World Weavers: Globalization, Science Fiction, and the Cybernetic Revolution

World Weavers: Globalization, Science Fiction, and the Cybernetic Revolution

World Weavers: Globalization, Science Fiction, and the Cybernetic Revolution

World Weavers: Globalization, Science Fiction, and the Cybernetic Revolution

Synopsis

World Weavers is the first ever study on the relationship between globalization and science fiction. Scientific innovations provide citizens of different nations with a unique common ground and the means to establish new connections with distant lands. This study attempts to investigate how our world has grown more and more interconnected not only due to technological advances, but also to a shared interest in those advances and to what they might lead to in the future.

Excerpt

Gary Westfahl

In January 2001, a scholarly conference was held at the Chinese University of Hong Kong. It was a genuinely global gathering, attracting speakers and guests from five continents and twelve countries. As is usually the case nowadays, virtually all of the arrangements for the conference — including the submission of paper proposals, acceptance letters, planning, scheduling, and hotel reservations — were handled over the Internet. What the speakers generally focused on in their presentations was science fiction — the science fiction of the past and the present, the science fiction of literature and film, the science fiction of America, Europe, Africa, Asia, and Australia. By its very nature, this conference — formally entitled the Hong Kong 2001 Conference: Technology, Identity, and Futurity, East and West, in the Emerging Global Village — embodied the interrelationship of globalization, science fiction, and the cybernetic revolution that functions as the foundation of the argument of this volume.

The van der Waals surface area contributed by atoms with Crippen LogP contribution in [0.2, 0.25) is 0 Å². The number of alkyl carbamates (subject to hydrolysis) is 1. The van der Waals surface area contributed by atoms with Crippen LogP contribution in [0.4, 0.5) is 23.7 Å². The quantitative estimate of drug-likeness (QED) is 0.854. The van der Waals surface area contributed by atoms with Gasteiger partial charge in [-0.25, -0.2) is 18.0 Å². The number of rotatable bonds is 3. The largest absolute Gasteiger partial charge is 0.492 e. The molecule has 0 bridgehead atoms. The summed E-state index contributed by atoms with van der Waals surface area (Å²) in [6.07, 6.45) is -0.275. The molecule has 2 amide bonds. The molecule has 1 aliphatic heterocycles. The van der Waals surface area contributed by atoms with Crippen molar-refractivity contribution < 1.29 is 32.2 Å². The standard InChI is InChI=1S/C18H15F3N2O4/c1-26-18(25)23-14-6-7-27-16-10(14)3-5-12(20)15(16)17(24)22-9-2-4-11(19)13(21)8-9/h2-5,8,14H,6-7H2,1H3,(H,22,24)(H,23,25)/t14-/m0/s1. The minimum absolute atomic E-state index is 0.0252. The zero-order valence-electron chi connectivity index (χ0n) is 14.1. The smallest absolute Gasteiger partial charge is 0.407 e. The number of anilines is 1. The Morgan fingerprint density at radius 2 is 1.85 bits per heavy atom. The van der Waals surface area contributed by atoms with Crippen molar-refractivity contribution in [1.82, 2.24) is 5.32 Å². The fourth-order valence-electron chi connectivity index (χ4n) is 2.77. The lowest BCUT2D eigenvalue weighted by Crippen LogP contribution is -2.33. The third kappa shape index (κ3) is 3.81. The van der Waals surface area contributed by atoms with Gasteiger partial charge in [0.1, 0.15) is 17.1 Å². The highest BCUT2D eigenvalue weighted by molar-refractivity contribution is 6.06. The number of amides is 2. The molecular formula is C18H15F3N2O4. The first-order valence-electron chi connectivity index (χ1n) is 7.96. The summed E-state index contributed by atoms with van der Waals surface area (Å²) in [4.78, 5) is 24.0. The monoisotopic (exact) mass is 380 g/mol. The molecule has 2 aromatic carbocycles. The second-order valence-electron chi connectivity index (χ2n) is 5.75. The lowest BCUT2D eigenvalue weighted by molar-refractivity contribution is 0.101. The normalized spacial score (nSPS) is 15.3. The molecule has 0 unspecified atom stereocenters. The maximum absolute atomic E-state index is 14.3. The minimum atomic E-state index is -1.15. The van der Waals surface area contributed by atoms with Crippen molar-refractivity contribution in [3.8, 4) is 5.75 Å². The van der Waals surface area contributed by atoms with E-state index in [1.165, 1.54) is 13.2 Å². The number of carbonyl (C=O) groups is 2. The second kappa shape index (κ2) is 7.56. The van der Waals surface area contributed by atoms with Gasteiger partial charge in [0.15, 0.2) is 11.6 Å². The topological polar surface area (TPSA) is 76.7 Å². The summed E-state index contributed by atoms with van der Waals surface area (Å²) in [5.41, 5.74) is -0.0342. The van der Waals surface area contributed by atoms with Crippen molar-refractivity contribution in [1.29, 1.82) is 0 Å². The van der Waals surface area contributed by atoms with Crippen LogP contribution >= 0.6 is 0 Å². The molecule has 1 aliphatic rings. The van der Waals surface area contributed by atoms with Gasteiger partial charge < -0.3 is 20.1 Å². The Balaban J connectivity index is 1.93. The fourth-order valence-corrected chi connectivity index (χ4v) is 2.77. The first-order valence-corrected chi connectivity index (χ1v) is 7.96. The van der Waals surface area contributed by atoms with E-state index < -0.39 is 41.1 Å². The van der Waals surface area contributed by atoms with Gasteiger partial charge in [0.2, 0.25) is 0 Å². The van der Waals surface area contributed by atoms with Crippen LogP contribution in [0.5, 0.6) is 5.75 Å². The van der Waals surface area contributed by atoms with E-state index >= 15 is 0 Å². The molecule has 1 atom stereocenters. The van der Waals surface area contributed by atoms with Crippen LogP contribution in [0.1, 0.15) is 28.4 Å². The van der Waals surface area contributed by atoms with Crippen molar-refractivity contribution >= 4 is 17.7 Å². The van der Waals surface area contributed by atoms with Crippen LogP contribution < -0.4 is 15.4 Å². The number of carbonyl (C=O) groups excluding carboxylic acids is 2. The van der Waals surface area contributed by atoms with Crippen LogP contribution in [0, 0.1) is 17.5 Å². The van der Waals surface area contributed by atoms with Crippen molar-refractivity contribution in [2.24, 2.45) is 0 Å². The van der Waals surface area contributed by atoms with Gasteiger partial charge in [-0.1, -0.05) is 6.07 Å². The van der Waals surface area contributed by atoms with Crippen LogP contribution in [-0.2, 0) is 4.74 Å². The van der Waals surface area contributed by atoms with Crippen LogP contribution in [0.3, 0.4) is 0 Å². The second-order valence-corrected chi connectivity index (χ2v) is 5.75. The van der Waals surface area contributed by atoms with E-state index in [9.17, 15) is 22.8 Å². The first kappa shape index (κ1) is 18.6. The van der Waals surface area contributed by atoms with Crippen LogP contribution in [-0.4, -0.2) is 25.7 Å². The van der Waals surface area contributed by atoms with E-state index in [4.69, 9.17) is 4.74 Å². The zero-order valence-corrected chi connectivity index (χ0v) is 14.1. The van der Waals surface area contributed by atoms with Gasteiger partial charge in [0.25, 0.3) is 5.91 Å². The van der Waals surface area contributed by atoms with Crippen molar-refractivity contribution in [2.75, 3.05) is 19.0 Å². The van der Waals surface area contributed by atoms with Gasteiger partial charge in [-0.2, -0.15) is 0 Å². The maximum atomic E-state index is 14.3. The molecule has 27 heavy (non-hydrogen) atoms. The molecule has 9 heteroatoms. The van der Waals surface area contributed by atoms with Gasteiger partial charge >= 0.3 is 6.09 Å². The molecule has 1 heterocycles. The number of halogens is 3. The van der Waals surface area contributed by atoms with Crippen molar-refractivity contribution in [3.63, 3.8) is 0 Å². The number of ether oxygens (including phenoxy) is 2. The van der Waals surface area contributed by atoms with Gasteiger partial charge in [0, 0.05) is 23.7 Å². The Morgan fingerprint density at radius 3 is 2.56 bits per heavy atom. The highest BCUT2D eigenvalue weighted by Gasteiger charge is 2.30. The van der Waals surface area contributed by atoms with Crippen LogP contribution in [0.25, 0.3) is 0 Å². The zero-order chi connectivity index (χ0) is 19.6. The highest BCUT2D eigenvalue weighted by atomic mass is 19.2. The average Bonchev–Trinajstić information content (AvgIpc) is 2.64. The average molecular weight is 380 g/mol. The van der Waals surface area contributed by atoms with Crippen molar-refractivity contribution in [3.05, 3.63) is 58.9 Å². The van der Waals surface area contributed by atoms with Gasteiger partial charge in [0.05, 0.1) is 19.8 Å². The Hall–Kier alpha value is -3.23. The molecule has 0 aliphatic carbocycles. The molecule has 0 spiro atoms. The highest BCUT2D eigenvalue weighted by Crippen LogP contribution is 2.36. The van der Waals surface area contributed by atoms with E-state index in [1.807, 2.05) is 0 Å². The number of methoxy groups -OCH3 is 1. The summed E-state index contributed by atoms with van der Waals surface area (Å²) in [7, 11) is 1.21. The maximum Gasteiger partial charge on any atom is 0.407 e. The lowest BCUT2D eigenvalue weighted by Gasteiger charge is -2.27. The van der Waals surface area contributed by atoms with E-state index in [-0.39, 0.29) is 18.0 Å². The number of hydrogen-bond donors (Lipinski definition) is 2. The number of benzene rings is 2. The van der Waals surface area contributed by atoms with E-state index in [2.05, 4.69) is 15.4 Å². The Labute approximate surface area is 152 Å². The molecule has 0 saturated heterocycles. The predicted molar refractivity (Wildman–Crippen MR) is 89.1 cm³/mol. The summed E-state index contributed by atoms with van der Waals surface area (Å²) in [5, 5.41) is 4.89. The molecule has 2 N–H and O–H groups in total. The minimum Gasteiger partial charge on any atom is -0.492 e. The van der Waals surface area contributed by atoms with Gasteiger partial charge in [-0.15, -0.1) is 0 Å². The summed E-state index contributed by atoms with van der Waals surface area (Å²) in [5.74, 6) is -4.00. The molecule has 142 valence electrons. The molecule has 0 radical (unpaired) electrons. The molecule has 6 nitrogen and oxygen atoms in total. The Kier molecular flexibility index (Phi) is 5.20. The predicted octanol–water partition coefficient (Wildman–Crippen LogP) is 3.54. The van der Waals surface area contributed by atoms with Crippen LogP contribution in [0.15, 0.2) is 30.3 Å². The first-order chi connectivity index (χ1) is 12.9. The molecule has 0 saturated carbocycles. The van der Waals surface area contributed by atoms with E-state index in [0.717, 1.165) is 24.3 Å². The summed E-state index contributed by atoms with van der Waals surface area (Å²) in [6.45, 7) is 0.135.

We have all heard the story, encapsulated in the title of Arthur C. Clarke's non-fictional survey, of How the World Was One by means of various advances in transportation and communication throughout the nineteenth and twentieth centuries. But those scientific breakthroughs alone did not forge a global village. In the language of the police procedural, new technologies can provide the means for people to establish new connections with distant lands, but they do not provide the motive. Before they make an international phone call or board a . . .

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